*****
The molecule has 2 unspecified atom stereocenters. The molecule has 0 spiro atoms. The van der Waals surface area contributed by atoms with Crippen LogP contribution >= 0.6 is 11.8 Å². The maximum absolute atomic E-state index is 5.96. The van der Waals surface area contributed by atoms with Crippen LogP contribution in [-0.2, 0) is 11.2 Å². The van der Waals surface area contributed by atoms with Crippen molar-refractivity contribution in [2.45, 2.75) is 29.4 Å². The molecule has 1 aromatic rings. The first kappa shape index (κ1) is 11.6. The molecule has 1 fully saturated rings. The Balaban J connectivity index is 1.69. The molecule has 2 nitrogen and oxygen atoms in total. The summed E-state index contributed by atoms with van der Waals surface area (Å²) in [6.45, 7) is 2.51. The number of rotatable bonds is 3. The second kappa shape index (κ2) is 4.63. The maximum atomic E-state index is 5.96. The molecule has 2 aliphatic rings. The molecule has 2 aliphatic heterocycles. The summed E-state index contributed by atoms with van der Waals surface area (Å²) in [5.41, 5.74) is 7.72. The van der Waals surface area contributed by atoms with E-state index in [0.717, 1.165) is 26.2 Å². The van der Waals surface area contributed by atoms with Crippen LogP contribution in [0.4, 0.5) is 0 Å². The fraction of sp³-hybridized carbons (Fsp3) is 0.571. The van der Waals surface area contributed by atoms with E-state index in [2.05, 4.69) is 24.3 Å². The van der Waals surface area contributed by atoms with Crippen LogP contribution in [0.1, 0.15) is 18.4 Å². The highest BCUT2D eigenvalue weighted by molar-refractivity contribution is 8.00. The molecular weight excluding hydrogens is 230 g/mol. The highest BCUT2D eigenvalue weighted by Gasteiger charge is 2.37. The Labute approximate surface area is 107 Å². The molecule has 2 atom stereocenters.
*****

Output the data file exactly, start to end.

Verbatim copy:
The molecule has 2 unspecified atom stereocenters. The molecule has 0 spiro atoms. The van der Waals surface area contributed by atoms with Crippen LogP contribution >= 0.6 is 11.8 Å². The maximum absolute atomic E-state index is 5.96. The van der Waals surface area contributed by atoms with Crippen LogP contribution in [-0.2, 0) is 11.2 Å². The van der Waals surface area contributed by atoms with Crippen molar-refractivity contribution in [2.45, 2.75) is 29.4 Å². The molecule has 1 aromatic rings. The first kappa shape index (κ1) is 11.6. The molecule has 1 fully saturated rings. The Balaban J connectivity index is 1.69. The molecule has 2 nitrogen and oxygen atoms in total. The summed E-state index contributed by atoms with van der Waals surface area (Å²) in [6.45, 7) is 2.51. The number of rotatable bonds is 3. The second kappa shape index (κ2) is 4.63. The maximum atomic E-state index is 5.96. The molecule has 2 aliphatic rings. The molecule has 2 aliphatic heterocycles. The summed E-state index contributed by atoms with van der Waals surface area (Å²) in [5.41, 5.74) is 7.72. The van der Waals surface area contributed by atoms with E-state index in [0.717, 1.165) is 26.2 Å². The van der Waals surface area contributed by atoms with Crippen LogP contribution in [0.4, 0.5) is 0 Å². The fraction of sp³-hybridized carbons (Fsp3) is 0.571. The van der Waals surface area contributed by atoms with E-state index in [2.05, 4.69) is 24.3 Å². The van der Waals surface area contributed by atoms with Crippen LogP contribution in [0.1, 0.15) is 18.4 Å². The highest BCUT2D eigenvalue weighted by molar-refractivity contribution is 8.00. The molecular weight excluding hydrogens is 230 g/mol. The highest BCUT2D eigenvalue weighted by Gasteiger charge is 2.37. The Labute approximate surface area is 107 Å². The molecule has 2 atom stereocenters.